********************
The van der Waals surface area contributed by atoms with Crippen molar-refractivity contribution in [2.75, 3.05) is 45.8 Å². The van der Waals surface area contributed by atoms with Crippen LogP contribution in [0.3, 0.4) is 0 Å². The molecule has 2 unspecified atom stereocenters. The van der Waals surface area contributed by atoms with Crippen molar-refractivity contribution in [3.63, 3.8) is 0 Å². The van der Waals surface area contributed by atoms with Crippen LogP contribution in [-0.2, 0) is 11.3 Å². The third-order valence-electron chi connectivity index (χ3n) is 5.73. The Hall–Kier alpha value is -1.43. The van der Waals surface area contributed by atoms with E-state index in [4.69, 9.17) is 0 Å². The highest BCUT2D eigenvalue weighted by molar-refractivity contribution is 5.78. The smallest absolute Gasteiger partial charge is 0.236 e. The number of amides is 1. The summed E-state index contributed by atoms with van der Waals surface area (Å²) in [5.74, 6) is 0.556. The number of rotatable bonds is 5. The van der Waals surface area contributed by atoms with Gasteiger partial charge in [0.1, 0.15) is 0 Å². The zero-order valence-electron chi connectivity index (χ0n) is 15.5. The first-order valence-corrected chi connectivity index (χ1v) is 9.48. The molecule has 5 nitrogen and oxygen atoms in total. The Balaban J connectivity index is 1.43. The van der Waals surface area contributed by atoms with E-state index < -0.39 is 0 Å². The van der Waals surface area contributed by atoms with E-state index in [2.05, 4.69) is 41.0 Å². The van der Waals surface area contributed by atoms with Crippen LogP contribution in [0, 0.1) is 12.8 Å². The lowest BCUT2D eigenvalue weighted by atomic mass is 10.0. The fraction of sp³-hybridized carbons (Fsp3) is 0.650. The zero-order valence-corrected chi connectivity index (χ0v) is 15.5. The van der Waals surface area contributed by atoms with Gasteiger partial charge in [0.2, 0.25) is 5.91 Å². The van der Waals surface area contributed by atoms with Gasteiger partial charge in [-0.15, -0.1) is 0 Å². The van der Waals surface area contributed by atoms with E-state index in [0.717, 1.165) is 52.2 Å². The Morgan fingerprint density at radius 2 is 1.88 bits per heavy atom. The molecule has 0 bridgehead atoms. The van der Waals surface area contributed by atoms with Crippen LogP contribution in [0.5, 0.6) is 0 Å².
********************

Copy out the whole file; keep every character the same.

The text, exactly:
The van der Waals surface area contributed by atoms with Crippen molar-refractivity contribution in [2.75, 3.05) is 45.8 Å². The van der Waals surface area contributed by atoms with Crippen LogP contribution in [0.3, 0.4) is 0 Å². The molecule has 2 unspecified atom stereocenters. The van der Waals surface area contributed by atoms with Crippen molar-refractivity contribution in [3.63, 3.8) is 0 Å². The van der Waals surface area contributed by atoms with Crippen LogP contribution in [-0.2, 0) is 11.3 Å². The third-order valence-electron chi connectivity index (χ3n) is 5.73. The Hall–Kier alpha value is -1.43. The van der Waals surface area contributed by atoms with E-state index in [4.69, 9.17) is 0 Å². The highest BCUT2D eigenvalue weighted by molar-refractivity contribution is 5.78. The smallest absolute Gasteiger partial charge is 0.236 e. The number of amides is 1. The summed E-state index contributed by atoms with van der Waals surface area (Å²) in [5.74, 6) is 0.556. The number of rotatable bonds is 5. The van der Waals surface area contributed by atoms with Gasteiger partial charge in [0.1, 0.15) is 0 Å². The zero-order valence-electron chi connectivity index (χ0n) is 15.5. The first-order valence-corrected chi connectivity index (χ1v) is 9.48. The molecule has 5 nitrogen and oxygen atoms in total. The Balaban J connectivity index is 1.43. The van der Waals surface area contributed by atoms with E-state index < -0.39 is 0 Å². The van der Waals surface area contributed by atoms with E-state index in [2.05, 4.69) is 41.0 Å². The van der Waals surface area contributed by atoms with Crippen LogP contribution in [0, 0.1) is 12.8 Å². The lowest BCUT2D eigenvalue weighted by atomic mass is 10.0. The fraction of sp³-hybridized carbons (Fsp3) is 0.650. The zero-order valence-corrected chi connectivity index (χ0v) is 15.5. The van der Waals surface area contributed by atoms with Gasteiger partial charge in [0.2, 0.25) is 5.91 Å². The van der Waals surface area contributed by atoms with Gasteiger partial charge in [-0.15, -0.1) is 0 Å². The van der Waals surface area contributed by atoms with E-state index in [0.717, 1.165) is 52.2 Å². The Morgan fingerprint density at radius 2 is 1.88 bits per heavy atom. The molecule has 0 bridgehead atoms. The van der Waals surface area contributed by atoms with Crippen LogP contribution in [0.5, 0.6) is 0 Å².